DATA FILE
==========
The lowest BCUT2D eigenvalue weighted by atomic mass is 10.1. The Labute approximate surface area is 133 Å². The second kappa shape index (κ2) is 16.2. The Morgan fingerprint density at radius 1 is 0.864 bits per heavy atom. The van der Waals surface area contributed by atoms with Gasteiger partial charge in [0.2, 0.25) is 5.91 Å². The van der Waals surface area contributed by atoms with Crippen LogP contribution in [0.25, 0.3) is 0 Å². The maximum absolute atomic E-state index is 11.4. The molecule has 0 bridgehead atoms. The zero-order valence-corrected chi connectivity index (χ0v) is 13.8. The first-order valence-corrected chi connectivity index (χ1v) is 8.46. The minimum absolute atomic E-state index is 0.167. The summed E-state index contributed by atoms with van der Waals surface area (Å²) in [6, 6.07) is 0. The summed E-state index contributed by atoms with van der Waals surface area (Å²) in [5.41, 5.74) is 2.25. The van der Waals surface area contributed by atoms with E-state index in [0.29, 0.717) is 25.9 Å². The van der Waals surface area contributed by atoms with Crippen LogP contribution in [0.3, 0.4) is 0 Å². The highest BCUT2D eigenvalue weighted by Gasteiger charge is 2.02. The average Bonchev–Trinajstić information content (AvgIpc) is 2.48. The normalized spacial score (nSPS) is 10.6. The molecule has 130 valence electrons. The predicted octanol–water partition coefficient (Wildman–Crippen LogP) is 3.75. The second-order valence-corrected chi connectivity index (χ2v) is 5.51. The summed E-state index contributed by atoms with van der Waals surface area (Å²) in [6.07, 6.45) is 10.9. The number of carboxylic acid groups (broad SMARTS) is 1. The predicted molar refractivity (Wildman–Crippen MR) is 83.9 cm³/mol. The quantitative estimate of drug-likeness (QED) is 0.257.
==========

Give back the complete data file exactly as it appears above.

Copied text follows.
The lowest BCUT2D eigenvalue weighted by atomic mass is 10.1. The Labute approximate surface area is 133 Å². The second kappa shape index (κ2) is 16.2. The Morgan fingerprint density at radius 1 is 0.864 bits per heavy atom. The van der Waals surface area contributed by atoms with Gasteiger partial charge in [0.2, 0.25) is 5.91 Å². The van der Waals surface area contributed by atoms with Crippen LogP contribution in [0.25, 0.3) is 0 Å². The maximum absolute atomic E-state index is 11.4. The molecule has 0 bridgehead atoms. The zero-order valence-corrected chi connectivity index (χ0v) is 13.8. The first-order valence-corrected chi connectivity index (χ1v) is 8.46. The minimum absolute atomic E-state index is 0.167. The summed E-state index contributed by atoms with van der Waals surface area (Å²) in [6, 6.07) is 0. The summed E-state index contributed by atoms with van der Waals surface area (Å²) in [5.41, 5.74) is 2.25. The van der Waals surface area contributed by atoms with E-state index in [0.29, 0.717) is 25.9 Å². The van der Waals surface area contributed by atoms with Crippen LogP contribution in [0.3, 0.4) is 0 Å². The highest BCUT2D eigenvalue weighted by Gasteiger charge is 2.02. The average Bonchev–Trinajstić information content (AvgIpc) is 2.48. The normalized spacial score (nSPS) is 10.6. The molecule has 130 valence electrons. The predicted octanol–water partition coefficient (Wildman–Crippen LogP) is 3.75. The second-order valence-corrected chi connectivity index (χ2v) is 5.51. The summed E-state index contributed by atoms with van der Waals surface area (Å²) in [6.07, 6.45) is 10.9. The number of carboxylic acid groups (broad SMARTS) is 1. The predicted molar refractivity (Wildman–Crippen MR) is 83.9 cm³/mol. The quantitative estimate of drug-likeness (QED) is 0.257.